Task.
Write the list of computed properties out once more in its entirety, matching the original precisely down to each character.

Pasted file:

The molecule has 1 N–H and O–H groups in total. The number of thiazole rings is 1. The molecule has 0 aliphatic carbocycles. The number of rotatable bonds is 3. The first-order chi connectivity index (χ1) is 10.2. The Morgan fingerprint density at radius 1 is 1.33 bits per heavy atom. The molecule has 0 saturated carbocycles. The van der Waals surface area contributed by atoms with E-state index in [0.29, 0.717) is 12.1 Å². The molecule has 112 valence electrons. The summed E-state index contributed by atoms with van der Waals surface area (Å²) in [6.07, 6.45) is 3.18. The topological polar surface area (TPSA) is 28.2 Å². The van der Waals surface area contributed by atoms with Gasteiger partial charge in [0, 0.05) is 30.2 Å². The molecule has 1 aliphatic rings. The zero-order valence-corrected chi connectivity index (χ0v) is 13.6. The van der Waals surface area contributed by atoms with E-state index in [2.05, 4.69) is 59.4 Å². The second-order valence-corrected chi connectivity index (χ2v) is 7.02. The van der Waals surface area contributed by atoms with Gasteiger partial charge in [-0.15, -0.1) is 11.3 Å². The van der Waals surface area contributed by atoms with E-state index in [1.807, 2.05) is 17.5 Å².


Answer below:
The molecule has 1 N–H and O–H groups in total. The number of thiazole rings is 1. The molecule has 0 aliphatic carbocycles. The number of rotatable bonds is 3. The first-order chi connectivity index (χ1) is 10.2. The Morgan fingerprint density at radius 1 is 1.33 bits per heavy atom. The molecule has 0 saturated carbocycles. The van der Waals surface area contributed by atoms with E-state index in [0.29, 0.717) is 12.1 Å². The molecule has 112 valence electrons. The summed E-state index contributed by atoms with van der Waals surface area (Å²) in [6.07, 6.45) is 3.18. The topological polar surface area (TPSA) is 28.2 Å². The van der Waals surface area contributed by atoms with Gasteiger partial charge in [0, 0.05) is 30.2 Å². The molecule has 1 aliphatic rings. The zero-order valence-corrected chi connectivity index (χ0v) is 13.6. The van der Waals surface area contributed by atoms with E-state index in [2.05, 4.69) is 59.4 Å². The second-order valence-corrected chi connectivity index (χ2v) is 7.02. The van der Waals surface area contributed by atoms with Gasteiger partial charge in [-0.15, -0.1) is 11.3 Å². The van der Waals surface area contributed by atoms with E-state index in [1.807, 2.05) is 17.5 Å².